Rocking AMOLEP’s Multi-National Jerseys in the Diverse Streets of Downtown LA

With 133 total countries and territories to choose from, AMOLEP’s dual nationality jerseys provide unlimited combinations and allow just about everyone to represent their single or mixed ethnic background. To highlight the kits’ celebration of diversity, we explored the streets of the melting pot that is downtown Los Angeles with multi-national football talents Caitlyn Schrepfer, Lizzy Calderon, and Gilbert Bita.

In today’s increasingly multinational world, maintaining one’s cultural identity can prove to be difficult at times. Sure, you can hold on to the beliefs, traditions, and customs passed down from generation to generation, but outwardly expressing your heritage — especially if you have more than one — is a whole other challenge in itself.

Looking to cut down this hurdle is AMOLEP, a Swiss clothing brand that specializes in dual-nationality jerseys, apparel, and accessories. From Abkhazia to Zimbabwe, AMOLEP has you covered, allowing to represent your ethnic background with pride and a sense of fashionability.


The company was started during the 2014 World Cup, when AMOLEP’s founder — who simply goes by Moritz — found himself caught between rooting for Germany and Nigeria. Born in Nigeria and moving to Germany for school, Moritz identified with both countries, but always found himself choosing one over the other during international competitions.

“Before any major sporting tournament, I would have to choose what country’s jersey to buy,” Moritz said. “Most times I would buy both, but then I would have to choose what jersey to wear at any single time. It was frustrating for me, and I always felt like I was betraying my other half by only showing support for one part of me at any given time. So while I was thinking about this, an idea came into my head — why not just wear both jerseys at the same time? Why didn’t I think of this before?”

Sure that others had already come up with this simple solution to his dilemma, he scoured the Internet for a service that could cater to his needs, but to no avail. Like any go-getter, he decided to solve his problem himself.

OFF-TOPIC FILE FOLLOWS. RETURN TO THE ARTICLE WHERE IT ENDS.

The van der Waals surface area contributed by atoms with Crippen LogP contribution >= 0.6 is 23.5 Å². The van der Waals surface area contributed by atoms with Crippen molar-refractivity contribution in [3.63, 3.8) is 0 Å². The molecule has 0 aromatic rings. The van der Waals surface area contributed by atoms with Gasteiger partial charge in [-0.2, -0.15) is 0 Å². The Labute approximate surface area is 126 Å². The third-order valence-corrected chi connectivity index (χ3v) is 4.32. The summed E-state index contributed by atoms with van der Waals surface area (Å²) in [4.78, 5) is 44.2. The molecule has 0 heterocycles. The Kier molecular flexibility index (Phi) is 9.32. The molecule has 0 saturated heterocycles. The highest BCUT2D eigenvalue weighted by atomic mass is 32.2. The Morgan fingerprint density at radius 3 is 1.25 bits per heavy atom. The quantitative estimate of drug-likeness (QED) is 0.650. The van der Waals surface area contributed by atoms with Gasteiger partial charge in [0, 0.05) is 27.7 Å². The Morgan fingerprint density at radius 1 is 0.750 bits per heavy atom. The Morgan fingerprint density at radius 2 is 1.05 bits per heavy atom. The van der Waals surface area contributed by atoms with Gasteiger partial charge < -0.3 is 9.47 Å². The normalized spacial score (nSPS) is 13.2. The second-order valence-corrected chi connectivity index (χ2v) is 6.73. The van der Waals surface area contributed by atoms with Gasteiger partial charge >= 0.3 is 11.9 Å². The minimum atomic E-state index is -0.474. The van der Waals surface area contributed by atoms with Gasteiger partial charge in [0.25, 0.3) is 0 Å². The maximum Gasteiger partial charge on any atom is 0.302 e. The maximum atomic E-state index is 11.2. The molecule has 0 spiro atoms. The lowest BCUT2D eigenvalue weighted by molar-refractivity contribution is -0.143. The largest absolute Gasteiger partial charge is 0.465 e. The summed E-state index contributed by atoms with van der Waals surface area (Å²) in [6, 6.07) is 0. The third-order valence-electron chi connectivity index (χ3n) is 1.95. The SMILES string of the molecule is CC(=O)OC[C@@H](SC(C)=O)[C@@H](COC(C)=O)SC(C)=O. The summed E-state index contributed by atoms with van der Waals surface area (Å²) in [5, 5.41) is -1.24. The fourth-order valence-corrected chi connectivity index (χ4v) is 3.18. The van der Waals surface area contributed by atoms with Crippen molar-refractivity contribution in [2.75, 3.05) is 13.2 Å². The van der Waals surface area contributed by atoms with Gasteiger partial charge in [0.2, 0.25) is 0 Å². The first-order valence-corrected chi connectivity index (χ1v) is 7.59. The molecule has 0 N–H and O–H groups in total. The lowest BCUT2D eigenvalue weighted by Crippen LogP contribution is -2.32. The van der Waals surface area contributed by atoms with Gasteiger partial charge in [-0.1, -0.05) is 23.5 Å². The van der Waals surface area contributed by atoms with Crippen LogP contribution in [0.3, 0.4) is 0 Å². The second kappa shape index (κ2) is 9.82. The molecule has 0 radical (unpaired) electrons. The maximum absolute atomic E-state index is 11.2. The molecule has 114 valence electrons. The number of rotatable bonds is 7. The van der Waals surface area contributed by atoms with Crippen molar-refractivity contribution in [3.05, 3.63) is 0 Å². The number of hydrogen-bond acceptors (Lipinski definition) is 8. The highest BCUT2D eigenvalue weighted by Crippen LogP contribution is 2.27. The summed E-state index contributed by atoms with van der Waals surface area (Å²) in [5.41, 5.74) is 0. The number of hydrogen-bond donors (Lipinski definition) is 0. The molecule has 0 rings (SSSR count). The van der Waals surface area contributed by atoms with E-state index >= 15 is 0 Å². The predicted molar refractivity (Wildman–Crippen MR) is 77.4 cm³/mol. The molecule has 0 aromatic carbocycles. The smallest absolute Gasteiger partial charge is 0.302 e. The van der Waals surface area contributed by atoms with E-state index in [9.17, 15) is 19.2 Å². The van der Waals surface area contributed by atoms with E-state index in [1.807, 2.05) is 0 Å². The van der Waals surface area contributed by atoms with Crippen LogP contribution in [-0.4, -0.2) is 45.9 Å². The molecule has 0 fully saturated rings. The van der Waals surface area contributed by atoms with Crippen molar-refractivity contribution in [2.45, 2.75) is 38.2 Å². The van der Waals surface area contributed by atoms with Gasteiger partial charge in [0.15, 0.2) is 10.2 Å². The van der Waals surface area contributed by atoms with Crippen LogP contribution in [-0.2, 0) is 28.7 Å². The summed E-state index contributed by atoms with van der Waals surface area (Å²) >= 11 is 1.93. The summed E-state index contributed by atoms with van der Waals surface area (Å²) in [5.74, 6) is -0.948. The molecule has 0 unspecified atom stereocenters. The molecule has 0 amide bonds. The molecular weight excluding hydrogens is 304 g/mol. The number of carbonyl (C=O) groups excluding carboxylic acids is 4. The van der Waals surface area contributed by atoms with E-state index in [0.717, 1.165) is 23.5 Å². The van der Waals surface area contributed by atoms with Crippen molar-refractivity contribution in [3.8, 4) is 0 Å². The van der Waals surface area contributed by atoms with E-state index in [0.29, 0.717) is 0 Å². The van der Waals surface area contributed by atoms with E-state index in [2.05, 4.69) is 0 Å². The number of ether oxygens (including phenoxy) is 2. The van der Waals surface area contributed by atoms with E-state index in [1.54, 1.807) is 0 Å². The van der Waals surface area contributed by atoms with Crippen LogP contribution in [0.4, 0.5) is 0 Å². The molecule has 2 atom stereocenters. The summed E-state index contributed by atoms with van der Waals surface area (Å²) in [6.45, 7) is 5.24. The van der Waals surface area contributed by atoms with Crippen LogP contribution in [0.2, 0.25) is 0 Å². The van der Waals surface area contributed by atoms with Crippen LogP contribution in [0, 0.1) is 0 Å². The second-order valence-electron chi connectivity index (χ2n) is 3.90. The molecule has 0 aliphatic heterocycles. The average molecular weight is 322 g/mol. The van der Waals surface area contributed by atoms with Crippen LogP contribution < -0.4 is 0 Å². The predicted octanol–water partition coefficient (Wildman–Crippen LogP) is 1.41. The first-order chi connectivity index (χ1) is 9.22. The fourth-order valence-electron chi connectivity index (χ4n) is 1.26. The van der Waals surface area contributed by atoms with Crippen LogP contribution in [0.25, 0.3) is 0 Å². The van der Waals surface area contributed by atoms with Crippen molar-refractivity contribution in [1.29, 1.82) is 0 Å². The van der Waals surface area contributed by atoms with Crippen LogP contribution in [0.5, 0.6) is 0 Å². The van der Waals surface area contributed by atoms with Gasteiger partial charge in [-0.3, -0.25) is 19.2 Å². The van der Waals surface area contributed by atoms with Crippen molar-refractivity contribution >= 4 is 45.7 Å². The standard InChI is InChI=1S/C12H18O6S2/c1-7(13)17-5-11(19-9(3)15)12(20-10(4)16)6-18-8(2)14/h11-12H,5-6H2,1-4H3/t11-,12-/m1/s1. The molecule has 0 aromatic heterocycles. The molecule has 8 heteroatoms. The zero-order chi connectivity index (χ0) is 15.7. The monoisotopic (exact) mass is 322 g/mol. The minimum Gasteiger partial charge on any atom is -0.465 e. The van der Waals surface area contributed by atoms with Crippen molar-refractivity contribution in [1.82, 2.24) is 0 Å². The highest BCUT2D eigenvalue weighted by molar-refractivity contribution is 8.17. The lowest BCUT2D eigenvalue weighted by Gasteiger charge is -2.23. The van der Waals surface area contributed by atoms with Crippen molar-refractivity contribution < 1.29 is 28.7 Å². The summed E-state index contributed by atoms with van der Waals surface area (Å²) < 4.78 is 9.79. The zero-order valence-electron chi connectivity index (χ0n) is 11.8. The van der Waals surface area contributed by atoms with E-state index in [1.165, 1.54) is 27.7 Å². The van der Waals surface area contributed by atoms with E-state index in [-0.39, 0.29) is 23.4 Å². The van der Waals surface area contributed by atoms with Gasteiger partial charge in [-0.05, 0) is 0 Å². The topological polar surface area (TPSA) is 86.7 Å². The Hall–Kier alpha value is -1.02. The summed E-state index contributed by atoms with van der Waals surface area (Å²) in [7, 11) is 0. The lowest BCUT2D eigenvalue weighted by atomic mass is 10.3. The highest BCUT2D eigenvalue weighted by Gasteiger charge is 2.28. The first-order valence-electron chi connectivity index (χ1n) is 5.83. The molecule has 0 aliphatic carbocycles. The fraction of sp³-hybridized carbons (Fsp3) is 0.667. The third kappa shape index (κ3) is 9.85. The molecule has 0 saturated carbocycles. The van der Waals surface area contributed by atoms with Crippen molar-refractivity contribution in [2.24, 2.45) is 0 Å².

He bought both a Nigeria and Germany jersey and took them to a tailor to get stitched together. Upon sharing photos of his creation online, he saw that many others like himself had faced the similar struggles in expressing their personal identities. Realizing he had a market, AMOLEP was born.



Four years later, the brand’s product range includes football and basketball jerseys, beach towels, infant onesies, and hats, among many others. Above all, AMOLEP gives those with multinational backgrounds a choice — or rather, a choice not to choose.

“AMOLEP is about giving people a choice of not having to pick one country over another,” Moritz said. “A choice to finally be that person you always wanted to be and who you always were. Society seems to always want to put people into boxes. With AMOLEP, people can choose to break themselves out of those boxes and bring those still within those boxes together.”

We were able to create a few AMOLEP kits and we shared them with some of our closest multinational friends — Urban Pitch athletes and world-class freestylers Caitlyn Schrepfer and Lizzy Calderon, and street ball extraordinaire and youth coach Gilbert Bita. We roamed the streets of downtown LA, one of the most diverse areas in the world, and got their thoughts on the jerseys themselves and what it means to represent their culture.


Urban Pitch: How has your cultural identity shaped who you are today?

Caitlyn Schrepfer, Korean-American: I would say my cultural identity has definitely had an influence on my street style. I tend to look towards my Korean heritage especially for fashion ideas. Aside from that, in a broader context, it has also influenced who people see when they look at me and how they receive me. This has in turn influenced me because I’ve come to develop a deeper understanding of how people interact, often subconsciously migrating towards similar ethnicities.

Lizzy Calderon, Mexican-American: I was born and raised in the United States but my culture played a heavy role in molding me into the person I am today. From my parent’s native language to their perspective on family values, my Mexican heritage influenced the manner in which I walk, talk, and carry myself.

Gilbert Bita, Kenyan-American: My culture is humbling and has bestowed a sense of humility in me. As a coach, I pass that along to my players.


In what ways do you represent your culture?

Caitlyn: I primarily represent my American culture over any other due to having been raised in an American household. As such, I’d say my sense of freedom with my style and presentation of myself heavily represents that aspect of my identity.

Lizzy: I represent my culture by speaking Spanish, eating authentic homemade Mexican food, listening to music, supporting the Mexico national teams, celebrating different holidays, and representing my culture in competitions when I have the opportunity to do so.



How would you pair the AMOLEP jersey with what you currently have in your closet?

Caitlyn: I love mixing athletic and streetwear pieces, so I’d likely style my jersey with a pair of leather shorts or black jeans and some slick casual sneakers.

Lizzy: I would style the jersey with black shorts or black jeans and adidas footwear. A street style.

Gilbert: The tee is a great blend of what I have become, representing both of my countries, Kenya and America. It’s an easy mix for my game shorts and chilling wear. I can also blend it with my black or blue jeans.

Create your own dual nationality jersey at AMOLEP’s online store

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